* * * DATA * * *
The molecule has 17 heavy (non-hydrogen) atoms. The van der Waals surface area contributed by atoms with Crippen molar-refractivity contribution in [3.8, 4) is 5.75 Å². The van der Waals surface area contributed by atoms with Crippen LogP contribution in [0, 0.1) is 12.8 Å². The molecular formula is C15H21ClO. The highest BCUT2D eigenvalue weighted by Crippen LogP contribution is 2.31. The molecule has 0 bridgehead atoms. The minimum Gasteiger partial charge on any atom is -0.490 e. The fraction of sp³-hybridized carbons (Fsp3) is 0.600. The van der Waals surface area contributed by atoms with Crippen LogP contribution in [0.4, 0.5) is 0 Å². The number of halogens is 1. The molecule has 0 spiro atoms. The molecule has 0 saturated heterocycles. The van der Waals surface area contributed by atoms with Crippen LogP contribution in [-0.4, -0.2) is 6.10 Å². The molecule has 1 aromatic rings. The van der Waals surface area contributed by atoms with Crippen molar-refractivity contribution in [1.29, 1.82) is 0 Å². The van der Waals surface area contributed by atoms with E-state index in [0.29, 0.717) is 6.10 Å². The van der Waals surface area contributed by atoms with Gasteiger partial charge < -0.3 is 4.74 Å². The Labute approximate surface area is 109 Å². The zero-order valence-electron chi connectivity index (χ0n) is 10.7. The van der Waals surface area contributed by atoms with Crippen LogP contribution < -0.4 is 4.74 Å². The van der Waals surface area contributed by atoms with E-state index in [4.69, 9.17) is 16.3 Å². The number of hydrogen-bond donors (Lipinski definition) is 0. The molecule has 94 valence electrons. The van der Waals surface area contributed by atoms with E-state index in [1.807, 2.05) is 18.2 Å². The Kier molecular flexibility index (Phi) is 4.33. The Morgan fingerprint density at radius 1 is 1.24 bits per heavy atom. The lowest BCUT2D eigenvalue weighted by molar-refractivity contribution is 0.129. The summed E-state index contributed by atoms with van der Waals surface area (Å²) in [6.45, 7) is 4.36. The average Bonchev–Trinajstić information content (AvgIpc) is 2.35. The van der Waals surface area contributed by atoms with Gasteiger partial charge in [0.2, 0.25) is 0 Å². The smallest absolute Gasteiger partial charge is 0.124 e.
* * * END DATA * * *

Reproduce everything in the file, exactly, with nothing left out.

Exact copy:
The molecule has 17 heavy (non-hydrogen) atoms. The van der Waals surface area contributed by atoms with Crippen molar-refractivity contribution in [3.8, 4) is 5.75 Å². The van der Waals surface area contributed by atoms with Crippen LogP contribution in [0, 0.1) is 12.8 Å². The molecular formula is C15H21ClO. The highest BCUT2D eigenvalue weighted by Crippen LogP contribution is 2.31. The molecule has 0 bridgehead atoms. The minimum Gasteiger partial charge on any atom is -0.490 e. The fraction of sp³-hybridized carbons (Fsp3) is 0.600. The van der Waals surface area contributed by atoms with Crippen LogP contribution in [0.4, 0.5) is 0 Å². The number of halogens is 1. The molecule has 0 spiro atoms. The molecule has 0 saturated heterocycles. The van der Waals surface area contributed by atoms with Crippen LogP contribution in [-0.4, -0.2) is 6.10 Å². The molecule has 1 aromatic rings. The van der Waals surface area contributed by atoms with Crippen molar-refractivity contribution in [1.29, 1.82) is 0 Å². The van der Waals surface area contributed by atoms with E-state index in [0.29, 0.717) is 6.10 Å². The van der Waals surface area contributed by atoms with Gasteiger partial charge < -0.3 is 4.74 Å². The Labute approximate surface area is 109 Å². The zero-order valence-electron chi connectivity index (χ0n) is 10.7. The van der Waals surface area contributed by atoms with Crippen LogP contribution < -0.4 is 4.74 Å². The van der Waals surface area contributed by atoms with E-state index in [4.69, 9.17) is 16.3 Å². The number of hydrogen-bond donors (Lipinski definition) is 0. The molecule has 94 valence electrons. The van der Waals surface area contributed by atoms with E-state index in [1.807, 2.05) is 18.2 Å². The Kier molecular flexibility index (Phi) is 4.33. The Morgan fingerprint density at radius 1 is 1.24 bits per heavy atom. The lowest BCUT2D eigenvalue weighted by molar-refractivity contribution is 0.129. The summed E-state index contributed by atoms with van der Waals surface area (Å²) in [6.45, 7) is 4.36. The average Bonchev–Trinajstić information content (AvgIpc) is 2.35. The van der Waals surface area contributed by atoms with Gasteiger partial charge in [0.2, 0.25) is 0 Å². The smallest absolute Gasteiger partial charge is 0.124 e.